Although the location of the poster says the Hilton, Senator Cruz is expected to be the keynote speaker at the Claremont Institute’s annual Winton Churchill dinner on Saturday night at the Beverly Wilshire Hotel.
That Churchill tattoo on his right arm is the perfect touch.
Ted Cruz is in the unique position of being a Senator who’ll most likely never run for POTUS since he was born in Canada. His professional background is second to no one’s (particularly the current POTUS’s),
Before being elected, Ted received national acclaim as the Solicitor General of Texas, the State’s chief lawyer before the U.S. Supreme Court. Serving under Attorney General Greg Abbott, Ted was the nation’s youngest Solicitor General, the longest serving Solicitor General in Texas, and the first Hispanic Solicitor General of Texas.
In private practice in Houston, Ted spent five years as a partner at one of the nation’s largest law firms, where he led the firm’s U.S. Supreme Court and national Appellate Litigation practice.
Ted has authored more than 80 U.S. Supreme Court briefs and argued 43 oral arguments, including nine before the U.S. Supreme Court. During Ted’s service as Solicitor General, Texas achieved an unprecedented series of landmark national victories, including successfully defending:
U.S. sovereignty against the UN and the World Court in Medellin v. Texas;
The Second Amendment right to keep and bear arms;
The constitutionality of the Texas Ten Commandments monument;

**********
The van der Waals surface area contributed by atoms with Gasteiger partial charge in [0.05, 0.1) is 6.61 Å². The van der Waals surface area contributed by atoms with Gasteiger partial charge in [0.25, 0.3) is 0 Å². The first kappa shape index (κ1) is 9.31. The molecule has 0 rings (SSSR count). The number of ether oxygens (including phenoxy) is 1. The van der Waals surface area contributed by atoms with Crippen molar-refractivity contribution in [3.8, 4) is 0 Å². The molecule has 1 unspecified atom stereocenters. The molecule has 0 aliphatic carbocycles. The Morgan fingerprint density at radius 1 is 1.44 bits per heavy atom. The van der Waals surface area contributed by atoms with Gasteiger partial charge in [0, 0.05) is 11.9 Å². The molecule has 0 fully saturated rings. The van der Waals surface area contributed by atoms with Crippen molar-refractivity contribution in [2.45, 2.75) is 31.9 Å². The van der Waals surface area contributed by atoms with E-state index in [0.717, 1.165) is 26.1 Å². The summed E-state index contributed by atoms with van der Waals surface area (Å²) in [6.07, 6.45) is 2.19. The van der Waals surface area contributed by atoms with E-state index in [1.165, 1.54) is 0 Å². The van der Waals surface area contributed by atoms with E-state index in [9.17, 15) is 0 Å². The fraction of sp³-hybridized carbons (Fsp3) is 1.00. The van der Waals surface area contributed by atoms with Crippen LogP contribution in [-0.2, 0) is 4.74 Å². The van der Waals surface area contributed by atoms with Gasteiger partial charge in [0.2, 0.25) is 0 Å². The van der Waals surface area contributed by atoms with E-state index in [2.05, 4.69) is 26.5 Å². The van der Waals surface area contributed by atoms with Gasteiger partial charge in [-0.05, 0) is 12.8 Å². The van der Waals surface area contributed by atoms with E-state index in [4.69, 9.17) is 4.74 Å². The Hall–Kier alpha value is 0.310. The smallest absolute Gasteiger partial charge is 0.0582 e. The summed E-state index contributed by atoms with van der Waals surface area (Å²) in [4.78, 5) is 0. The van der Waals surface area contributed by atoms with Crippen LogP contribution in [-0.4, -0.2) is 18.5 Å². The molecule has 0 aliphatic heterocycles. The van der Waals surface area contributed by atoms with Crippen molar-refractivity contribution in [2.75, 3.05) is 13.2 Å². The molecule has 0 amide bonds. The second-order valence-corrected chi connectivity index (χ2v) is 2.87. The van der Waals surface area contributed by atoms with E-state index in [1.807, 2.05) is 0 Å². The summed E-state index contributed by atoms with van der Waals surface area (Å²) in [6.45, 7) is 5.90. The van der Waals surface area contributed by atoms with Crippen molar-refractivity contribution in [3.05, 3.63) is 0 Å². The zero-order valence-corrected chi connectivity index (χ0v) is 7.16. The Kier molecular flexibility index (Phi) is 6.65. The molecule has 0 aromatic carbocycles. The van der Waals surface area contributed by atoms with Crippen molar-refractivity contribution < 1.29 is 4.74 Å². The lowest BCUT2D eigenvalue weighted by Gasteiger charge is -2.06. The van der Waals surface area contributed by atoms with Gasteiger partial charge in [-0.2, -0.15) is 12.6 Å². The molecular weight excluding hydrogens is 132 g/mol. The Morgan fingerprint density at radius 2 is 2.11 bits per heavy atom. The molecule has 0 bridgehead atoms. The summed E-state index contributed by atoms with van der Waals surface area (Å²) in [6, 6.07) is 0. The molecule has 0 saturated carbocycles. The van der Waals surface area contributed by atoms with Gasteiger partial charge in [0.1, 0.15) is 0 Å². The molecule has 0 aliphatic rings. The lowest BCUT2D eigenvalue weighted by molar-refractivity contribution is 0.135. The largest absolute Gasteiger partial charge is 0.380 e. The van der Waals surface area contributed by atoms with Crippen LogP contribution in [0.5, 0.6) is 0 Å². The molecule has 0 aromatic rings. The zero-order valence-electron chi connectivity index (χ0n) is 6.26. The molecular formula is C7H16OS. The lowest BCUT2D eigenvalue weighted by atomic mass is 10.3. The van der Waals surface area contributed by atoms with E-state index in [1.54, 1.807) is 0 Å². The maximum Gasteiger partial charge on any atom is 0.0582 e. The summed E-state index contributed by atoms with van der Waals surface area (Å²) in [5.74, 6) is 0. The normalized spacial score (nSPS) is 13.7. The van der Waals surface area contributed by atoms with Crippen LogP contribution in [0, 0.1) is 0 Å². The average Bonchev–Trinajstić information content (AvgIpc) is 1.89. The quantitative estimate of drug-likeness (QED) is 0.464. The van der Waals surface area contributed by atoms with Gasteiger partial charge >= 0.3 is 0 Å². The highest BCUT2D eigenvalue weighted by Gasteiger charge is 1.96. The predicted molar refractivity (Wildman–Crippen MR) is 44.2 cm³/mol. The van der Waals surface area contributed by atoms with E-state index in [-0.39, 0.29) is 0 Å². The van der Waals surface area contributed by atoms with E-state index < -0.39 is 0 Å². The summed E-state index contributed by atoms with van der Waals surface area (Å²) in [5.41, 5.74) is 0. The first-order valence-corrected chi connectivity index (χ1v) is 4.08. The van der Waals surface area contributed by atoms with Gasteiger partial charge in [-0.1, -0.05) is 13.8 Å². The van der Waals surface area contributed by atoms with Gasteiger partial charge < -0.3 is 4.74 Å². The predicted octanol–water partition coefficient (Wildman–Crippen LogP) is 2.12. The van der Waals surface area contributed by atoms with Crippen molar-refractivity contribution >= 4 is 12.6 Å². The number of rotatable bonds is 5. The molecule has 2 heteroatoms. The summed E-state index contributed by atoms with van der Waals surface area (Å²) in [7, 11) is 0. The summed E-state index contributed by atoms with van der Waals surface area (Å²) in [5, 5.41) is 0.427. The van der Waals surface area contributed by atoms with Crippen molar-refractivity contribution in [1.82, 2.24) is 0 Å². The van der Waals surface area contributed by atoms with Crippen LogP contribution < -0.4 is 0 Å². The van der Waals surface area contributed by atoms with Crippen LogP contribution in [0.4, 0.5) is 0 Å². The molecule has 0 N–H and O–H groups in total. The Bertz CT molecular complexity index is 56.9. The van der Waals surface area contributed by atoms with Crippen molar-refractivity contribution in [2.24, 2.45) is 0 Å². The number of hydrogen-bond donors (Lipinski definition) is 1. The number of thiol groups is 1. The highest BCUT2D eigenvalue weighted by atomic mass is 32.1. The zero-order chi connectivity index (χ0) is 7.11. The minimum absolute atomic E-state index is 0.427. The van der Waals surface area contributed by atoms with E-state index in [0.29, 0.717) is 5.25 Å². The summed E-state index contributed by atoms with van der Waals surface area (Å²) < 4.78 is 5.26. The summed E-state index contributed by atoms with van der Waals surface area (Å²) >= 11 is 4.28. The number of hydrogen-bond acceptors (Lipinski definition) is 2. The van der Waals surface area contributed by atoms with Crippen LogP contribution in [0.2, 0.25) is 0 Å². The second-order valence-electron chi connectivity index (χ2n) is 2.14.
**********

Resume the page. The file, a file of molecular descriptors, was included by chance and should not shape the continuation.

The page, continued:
The constitutionality of the words “under God” in the Pledge of Allegiance;
The constitutionality of the Texas Sexually Violent Predator Civil Commitment law; and
The Texas congressional redistricting plan.
The National Law Journal has called Ted “a key voice” to whom “the [U.S. Supreme Court] Justices listen.” Ted has been named by American Lawyer magazine as one of the 50 Best Litigators under 45 in America, by the National Law Journal as one of the 50 Most Influential Minority Lawyers in America, and by Texas Lawyer as one of the 25 Greatest Texas Lawyers of the Past Quarter Century.
From 2004-09, he taught U.S. Supreme Court Litigation as an Adjunct Professor of Law at the University of Texas School of Law.
Prior to becoming Solicitor General, he served as the Director of the Office of Policy Planning at the Federal Trade Commission, as Associate Deputy Attorney General at the U.S. Department of Justice, and as Domestic Policy Advisor on the 2000 Bush-Cheney campaign.
Ted graduated with honors from Princeton University and with high honors from Harvard Law School. He served as a law clerk to Chief Justice William Rehnquist on the U.S. Supreme Court. He was the first Hispanic ever to clerk for the Chief Justice of the United States.
So far he is the only senator who has dared challenge the many blatant falsehoods President Obama and many congressional Democrats have been pushing regarding guns, in particular the bogus claim that 40 percent of gun sales are done without background checks.
To add to the Dems’ outrage, Cruz is demanding that Chuck Hagel disclose the source of funds Hagel receive for speeches (particularly $200,000),